The sprayer 10 may also include one or more of a variety of conventional accessories. For example, in some applications, the tank 12 may include an orifice (not shown) designed to accommodate an external feed line to facilitate filling of the tank 12. As a more specific example, the tank 12 may include an attachment fitting (not shown) for a conventional garden hose fitted through the wall of the tank 12. This would facilitate the safe, rapid filling of the reservoir, in particular when the spray fluid is a solution composed primarily of water. If desired, the tank 12 may also be fitted with a pressure relief valve (not shown). Because a significant pressure head may be left in the tank after the completion of its use, it may be desirable to release the pressure prior to tank storage and/or emptying. The valve permits the release of excess pressure in a safe manner, without having to invert the tank. Further, the pressure relief valve (not shown) may be a safety valve having conventional overpressure protection. The safety valve may open once the internal pressure in the tank 12 exceeds a predetermined safety threshold.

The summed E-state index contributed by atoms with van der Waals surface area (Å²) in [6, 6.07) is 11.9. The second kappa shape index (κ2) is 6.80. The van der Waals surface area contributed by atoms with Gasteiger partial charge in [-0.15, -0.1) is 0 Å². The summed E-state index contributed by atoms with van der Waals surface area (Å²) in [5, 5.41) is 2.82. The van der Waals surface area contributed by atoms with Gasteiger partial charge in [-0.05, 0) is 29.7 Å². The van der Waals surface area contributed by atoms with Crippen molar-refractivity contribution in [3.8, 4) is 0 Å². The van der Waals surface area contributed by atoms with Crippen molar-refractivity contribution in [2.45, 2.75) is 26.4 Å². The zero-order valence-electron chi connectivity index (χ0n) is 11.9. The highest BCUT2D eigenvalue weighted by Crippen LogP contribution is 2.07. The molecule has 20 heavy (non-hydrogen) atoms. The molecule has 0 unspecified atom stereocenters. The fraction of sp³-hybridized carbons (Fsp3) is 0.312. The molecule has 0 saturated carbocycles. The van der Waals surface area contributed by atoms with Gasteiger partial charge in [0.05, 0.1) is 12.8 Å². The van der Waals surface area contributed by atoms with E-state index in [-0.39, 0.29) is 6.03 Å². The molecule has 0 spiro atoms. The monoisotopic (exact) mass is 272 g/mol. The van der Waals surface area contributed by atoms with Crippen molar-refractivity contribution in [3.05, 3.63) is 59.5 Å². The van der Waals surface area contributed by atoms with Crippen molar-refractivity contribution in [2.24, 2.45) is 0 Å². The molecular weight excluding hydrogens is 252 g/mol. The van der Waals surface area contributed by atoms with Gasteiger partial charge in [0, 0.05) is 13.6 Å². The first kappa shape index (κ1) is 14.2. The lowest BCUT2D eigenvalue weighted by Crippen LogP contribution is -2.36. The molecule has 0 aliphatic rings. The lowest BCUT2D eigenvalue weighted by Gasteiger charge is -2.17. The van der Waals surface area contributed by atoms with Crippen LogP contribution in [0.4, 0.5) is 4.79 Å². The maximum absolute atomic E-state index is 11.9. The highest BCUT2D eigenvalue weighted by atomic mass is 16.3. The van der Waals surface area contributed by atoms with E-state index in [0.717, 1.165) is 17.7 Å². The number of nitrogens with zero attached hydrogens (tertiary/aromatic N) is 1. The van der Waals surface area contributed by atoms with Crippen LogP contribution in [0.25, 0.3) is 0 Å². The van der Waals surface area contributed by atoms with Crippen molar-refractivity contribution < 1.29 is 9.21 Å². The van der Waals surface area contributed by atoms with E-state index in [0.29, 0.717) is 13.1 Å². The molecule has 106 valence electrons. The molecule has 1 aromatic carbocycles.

The sprayer 10 includes a liquid delivery system 68 for withdrawing liquid from the tank 12. In the illustrated embodiment, the liquid delivery system 68 includes a fitting extending from the interior to the exterior of the tank 12. More specifically, a brass hose fitting 28 is fitted through the top of the tank 12. The fitting 28 defines a liquid outlet orifice 26 and includes seals, such as VITON® seals, for creating a leak-tight interface between the fitting 28 and the tank 12. The liquid delivery system 68 also includes a liquid withdrawal tube 30 having an apex (not shown) that is inserted into outlet orifice 26 and a base 76 that is located near the bottom of tank 12, so as to be below the liquid level in the tank during normal operation. The liquid delivery system 68 also includes a segment of industrial grade rubber hose 38 connected between the fitting 28 and the flow controller 42 (described below). The hose 38 transports liquid from the fitting 28 to the flow controller 42.